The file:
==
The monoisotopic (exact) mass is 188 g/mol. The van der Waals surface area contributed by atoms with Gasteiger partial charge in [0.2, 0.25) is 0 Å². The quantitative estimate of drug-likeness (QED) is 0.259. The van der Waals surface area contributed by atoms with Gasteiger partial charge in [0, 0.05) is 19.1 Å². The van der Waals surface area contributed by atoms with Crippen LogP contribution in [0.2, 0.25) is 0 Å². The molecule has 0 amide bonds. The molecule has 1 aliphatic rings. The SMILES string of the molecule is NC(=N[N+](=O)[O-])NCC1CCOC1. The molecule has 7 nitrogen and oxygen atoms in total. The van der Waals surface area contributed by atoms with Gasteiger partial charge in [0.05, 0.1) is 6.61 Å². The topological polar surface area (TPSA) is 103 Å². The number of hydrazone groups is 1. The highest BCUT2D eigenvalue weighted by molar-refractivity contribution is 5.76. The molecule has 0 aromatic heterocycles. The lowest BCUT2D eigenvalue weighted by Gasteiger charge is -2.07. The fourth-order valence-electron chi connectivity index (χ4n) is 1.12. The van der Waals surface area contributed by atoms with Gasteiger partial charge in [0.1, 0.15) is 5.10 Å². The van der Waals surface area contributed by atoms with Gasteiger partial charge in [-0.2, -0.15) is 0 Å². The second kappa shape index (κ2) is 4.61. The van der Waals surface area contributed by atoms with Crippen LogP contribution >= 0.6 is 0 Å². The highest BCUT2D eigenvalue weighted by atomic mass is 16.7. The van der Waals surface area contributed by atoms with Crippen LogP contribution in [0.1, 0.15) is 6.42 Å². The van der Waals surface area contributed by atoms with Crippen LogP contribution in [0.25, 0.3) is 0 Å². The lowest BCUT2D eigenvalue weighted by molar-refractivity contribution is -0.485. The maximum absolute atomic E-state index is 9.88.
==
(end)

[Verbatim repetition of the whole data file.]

The monoisotopic (exact) mass is 188 g/mol. The van der Waals surface area contributed by atoms with Gasteiger partial charge in [0.2, 0.25) is 0 Å². The quantitative estimate of drug-likeness (QED) is 0.259. The van der Waals surface area contributed by atoms with Gasteiger partial charge in [0, 0.05) is 19.1 Å². The van der Waals surface area contributed by atoms with Crippen LogP contribution in [0.2, 0.25) is 0 Å². The molecule has 0 amide bonds. The molecule has 1 aliphatic rings. The SMILES string of the molecule is NC(=N[N+](=O)[O-])NCC1CCOC1. The molecule has 7 nitrogen and oxygen atoms in total. The van der Waals surface area contributed by atoms with Gasteiger partial charge in [0.05, 0.1) is 6.61 Å². The topological polar surface area (TPSA) is 103 Å². The number of hydrazone groups is 1. The highest BCUT2D eigenvalue weighted by molar-refractivity contribution is 5.76. The molecule has 0 aromatic heterocycles. The lowest BCUT2D eigenvalue weighted by Gasteiger charge is -2.07. The fourth-order valence-electron chi connectivity index (χ4n) is 1.12. The van der Waals surface area contributed by atoms with Gasteiger partial charge in [0.1, 0.15) is 5.10 Å². The van der Waals surface area contributed by atoms with Gasteiger partial charge in [-0.2, -0.15) is 0 Å². The second kappa shape index (κ2) is 4.61. The van der Waals surface area contributed by atoms with Crippen LogP contribution >= 0.6 is 0 Å². The highest BCUT2D eigenvalue weighted by atomic mass is 16.7. The van der Waals surface area contributed by atoms with Crippen LogP contribution in [0.1, 0.15) is 6.42 Å². The van der Waals surface area contributed by atoms with Crippen LogP contribution in [0.25, 0.3) is 0 Å². The lowest BCUT2D eigenvalue weighted by molar-refractivity contribution is -0.485. The maximum absolute atomic E-state index is 9.88.